October 1st Super Smash Bros. Tournament

Andre+Amansee+%28left%29+and+Michael+Zingo+%28right%29+playing+a+competitive+match+in+tournament.+

Kahlin Lindholm

Andre Amansee (left) and Michael Zingo (right) playing a competitive match in tournament.

Super Smash Bros. Club held their first tournament on Monday, October 1st. The tournament was free to enter, and was intended to welcome casual players to the competitive side of Smash.

Tournaments for Super Smash Bros. 4 have been held as part of Smash Club since its creation, but this year the club is taking a new approach to tournaments. Rather than charging money for entry into the competition, the club officers have decided to run tournaments completely free of charge, until the club decides otherwise.

“We often had very few participants the last few years,” said Michael Zingo, the vice-president of Smash Club. “By making tournaments more available, we’re hoping to get the more casual players interested in the competitive setting, and make things more fun.”

Despite the often 30+ attendees of Smash Club on a weekly basis last year, it was common for only 7 or 8 members to enter into tournaments. On these days, the rest of the members would be left without a game to play, as the consoles and televisions they would normally have played on were instead being used for the tournament. When asked, members would often cite a lack of experience or money as their reasoning for not entering the tournament, which lead to tournament results becoming stagnant with no new participants joining over the course of a year. Without the stress of payment and active encouragement from the club officers, though, tournament attendance jumped up to 12, the highest it’s ever been.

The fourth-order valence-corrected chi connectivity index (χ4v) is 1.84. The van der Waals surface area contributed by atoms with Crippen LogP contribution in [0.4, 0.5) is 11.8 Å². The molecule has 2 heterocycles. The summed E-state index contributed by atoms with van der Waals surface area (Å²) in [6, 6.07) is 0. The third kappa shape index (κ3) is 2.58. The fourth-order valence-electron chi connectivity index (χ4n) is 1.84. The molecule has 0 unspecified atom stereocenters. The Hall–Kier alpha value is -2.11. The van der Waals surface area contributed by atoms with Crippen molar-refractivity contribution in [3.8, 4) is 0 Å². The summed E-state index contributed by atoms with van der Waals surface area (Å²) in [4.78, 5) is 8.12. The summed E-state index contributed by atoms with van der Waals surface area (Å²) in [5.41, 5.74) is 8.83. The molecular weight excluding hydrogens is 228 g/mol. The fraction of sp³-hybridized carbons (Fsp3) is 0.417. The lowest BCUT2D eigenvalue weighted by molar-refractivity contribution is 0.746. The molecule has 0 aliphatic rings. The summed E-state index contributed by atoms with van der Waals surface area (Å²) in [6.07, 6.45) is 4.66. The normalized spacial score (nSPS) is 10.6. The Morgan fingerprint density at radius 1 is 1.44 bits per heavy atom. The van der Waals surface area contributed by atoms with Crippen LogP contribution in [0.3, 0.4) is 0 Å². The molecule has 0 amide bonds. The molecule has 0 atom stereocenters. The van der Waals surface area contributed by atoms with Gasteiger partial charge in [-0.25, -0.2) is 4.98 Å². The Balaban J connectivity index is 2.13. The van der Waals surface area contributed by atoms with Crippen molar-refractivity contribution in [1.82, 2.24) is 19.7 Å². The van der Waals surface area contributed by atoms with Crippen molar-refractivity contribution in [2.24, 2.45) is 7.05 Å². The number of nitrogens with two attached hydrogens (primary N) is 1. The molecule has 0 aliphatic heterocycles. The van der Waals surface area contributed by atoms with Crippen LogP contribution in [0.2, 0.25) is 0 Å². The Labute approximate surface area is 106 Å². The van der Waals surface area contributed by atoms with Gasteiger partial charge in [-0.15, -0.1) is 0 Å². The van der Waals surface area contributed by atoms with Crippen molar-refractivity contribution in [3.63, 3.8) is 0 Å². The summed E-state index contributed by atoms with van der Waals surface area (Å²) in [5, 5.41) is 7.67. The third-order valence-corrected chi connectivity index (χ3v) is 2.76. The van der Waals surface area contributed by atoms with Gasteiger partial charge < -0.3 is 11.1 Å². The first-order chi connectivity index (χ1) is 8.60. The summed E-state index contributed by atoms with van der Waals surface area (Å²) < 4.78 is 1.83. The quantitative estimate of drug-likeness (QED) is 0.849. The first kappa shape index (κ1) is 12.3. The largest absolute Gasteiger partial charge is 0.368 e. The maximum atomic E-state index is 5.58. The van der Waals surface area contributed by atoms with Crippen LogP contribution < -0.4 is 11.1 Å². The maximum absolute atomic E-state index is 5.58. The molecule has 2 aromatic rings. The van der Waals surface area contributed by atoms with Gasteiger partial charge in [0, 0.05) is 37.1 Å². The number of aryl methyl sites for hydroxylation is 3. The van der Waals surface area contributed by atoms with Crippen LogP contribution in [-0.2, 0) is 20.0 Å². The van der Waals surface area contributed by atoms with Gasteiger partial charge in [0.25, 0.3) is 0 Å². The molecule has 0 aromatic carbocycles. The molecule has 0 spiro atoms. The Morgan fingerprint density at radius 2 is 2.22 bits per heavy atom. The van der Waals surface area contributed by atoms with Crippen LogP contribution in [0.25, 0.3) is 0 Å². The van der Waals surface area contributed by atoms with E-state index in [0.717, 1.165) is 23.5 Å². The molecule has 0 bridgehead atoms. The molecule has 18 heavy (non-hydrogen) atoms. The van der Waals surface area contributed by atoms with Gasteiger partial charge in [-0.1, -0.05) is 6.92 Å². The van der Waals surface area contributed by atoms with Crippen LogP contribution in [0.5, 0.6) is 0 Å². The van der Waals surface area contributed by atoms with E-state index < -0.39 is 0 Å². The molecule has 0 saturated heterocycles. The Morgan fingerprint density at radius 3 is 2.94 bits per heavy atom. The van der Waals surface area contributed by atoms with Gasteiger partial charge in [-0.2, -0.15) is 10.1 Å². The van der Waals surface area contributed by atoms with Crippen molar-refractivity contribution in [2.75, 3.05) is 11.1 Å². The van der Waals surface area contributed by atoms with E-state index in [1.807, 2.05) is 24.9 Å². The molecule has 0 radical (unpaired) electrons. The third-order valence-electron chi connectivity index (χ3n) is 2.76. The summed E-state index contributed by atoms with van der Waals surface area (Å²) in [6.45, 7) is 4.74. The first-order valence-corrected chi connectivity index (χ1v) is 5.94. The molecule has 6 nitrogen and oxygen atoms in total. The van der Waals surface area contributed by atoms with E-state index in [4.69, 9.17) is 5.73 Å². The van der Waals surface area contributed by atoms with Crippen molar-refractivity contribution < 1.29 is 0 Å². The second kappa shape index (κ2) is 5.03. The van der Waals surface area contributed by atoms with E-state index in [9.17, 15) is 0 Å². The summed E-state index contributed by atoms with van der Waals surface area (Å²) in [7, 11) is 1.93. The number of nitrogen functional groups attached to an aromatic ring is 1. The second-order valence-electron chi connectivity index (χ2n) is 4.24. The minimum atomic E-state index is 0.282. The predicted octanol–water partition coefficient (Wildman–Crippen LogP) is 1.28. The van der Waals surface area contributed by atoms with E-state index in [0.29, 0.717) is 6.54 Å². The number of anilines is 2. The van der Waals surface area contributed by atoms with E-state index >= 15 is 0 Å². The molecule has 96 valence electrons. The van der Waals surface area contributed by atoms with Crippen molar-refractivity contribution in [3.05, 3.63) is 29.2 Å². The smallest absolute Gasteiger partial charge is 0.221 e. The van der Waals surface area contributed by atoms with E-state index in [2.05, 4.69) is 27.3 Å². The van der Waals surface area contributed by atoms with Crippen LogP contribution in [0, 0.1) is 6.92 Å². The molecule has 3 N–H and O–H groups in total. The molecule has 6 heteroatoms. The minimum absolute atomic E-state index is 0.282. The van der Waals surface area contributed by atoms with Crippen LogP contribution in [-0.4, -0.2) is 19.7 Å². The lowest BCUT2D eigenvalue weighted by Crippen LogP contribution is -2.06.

“A lot of people used to have to sit out,” said Camden Yenchek, a member of Smash Club. “So letting people learn about the competitive side of Smash is fun.” When prompted, Yenchek said that he would likely participate in a tournament again, despite not making it very far in bracket.

Going forward, Smash Club has made plans to incorporate coaching between the biweekly tournaments, to help further encourage the participation of the rest of the members, and to help every member steadily improve throughout the year.

“Smash Club is going to be all about having fun and improvement this year,” said Kahlin Lindholm, Smash Club’s president.” And that starts with making sure everyone is involved.”